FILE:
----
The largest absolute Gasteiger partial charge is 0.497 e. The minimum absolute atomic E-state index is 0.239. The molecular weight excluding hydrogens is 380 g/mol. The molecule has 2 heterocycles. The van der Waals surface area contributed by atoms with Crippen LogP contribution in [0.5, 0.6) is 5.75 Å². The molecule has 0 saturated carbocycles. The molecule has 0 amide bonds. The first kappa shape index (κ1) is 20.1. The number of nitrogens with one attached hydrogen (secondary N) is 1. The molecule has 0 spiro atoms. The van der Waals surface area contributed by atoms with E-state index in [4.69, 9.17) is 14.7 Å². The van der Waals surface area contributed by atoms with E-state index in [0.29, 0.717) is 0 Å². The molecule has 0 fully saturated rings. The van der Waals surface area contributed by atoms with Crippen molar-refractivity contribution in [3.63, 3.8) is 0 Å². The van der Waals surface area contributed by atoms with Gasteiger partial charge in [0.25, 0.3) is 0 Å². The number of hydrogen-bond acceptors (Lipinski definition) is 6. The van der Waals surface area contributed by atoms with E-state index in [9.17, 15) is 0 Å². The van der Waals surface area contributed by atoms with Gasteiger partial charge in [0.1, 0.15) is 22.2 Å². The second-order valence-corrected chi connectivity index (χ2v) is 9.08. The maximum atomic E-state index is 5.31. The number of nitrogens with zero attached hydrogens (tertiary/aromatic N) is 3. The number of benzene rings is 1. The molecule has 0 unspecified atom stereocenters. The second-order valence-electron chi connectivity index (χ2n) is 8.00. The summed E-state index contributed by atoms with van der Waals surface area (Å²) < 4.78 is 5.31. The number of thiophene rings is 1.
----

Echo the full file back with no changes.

The largest absolute Gasteiger partial charge is 0.497 e. The minimum absolute atomic E-state index is 0.239. The molecular weight excluding hydrogens is 380 g/mol. The molecule has 2 heterocycles. The van der Waals surface area contributed by atoms with Crippen LogP contribution in [0.5, 0.6) is 5.75 Å². The molecule has 0 saturated carbocycles. The molecule has 0 amide bonds. The first kappa shape index (κ1) is 20.1. The number of nitrogens with one attached hydrogen (secondary N) is 1. The molecule has 0 spiro atoms. The van der Waals surface area contributed by atoms with E-state index in [4.69, 9.17) is 14.7 Å². The van der Waals surface area contributed by atoms with E-state index in [0.29, 0.717) is 0 Å². The molecule has 0 fully saturated rings. The van der Waals surface area contributed by atoms with Crippen molar-refractivity contribution in [3.63, 3.8) is 0 Å². The van der Waals surface area contributed by atoms with Gasteiger partial charge in [0.25, 0.3) is 0 Å². The number of hydrogen-bond acceptors (Lipinski definition) is 6. The van der Waals surface area contributed by atoms with E-state index in [9.17, 15) is 0 Å². The van der Waals surface area contributed by atoms with Gasteiger partial charge in [0.1, 0.15) is 22.2 Å². The second-order valence-corrected chi connectivity index (χ2v) is 9.08. The maximum atomic E-state index is 5.31. The number of nitrogens with zero attached hydrogens (tertiary/aromatic N) is 3. The number of benzene rings is 1. The molecule has 0 unspecified atom stereocenters. The second-order valence-electron chi connectivity index (χ2n) is 8.00. The summed E-state index contributed by atoms with van der Waals surface area (Å²) < 4.78 is 5.31. The number of thiophene rings is 1.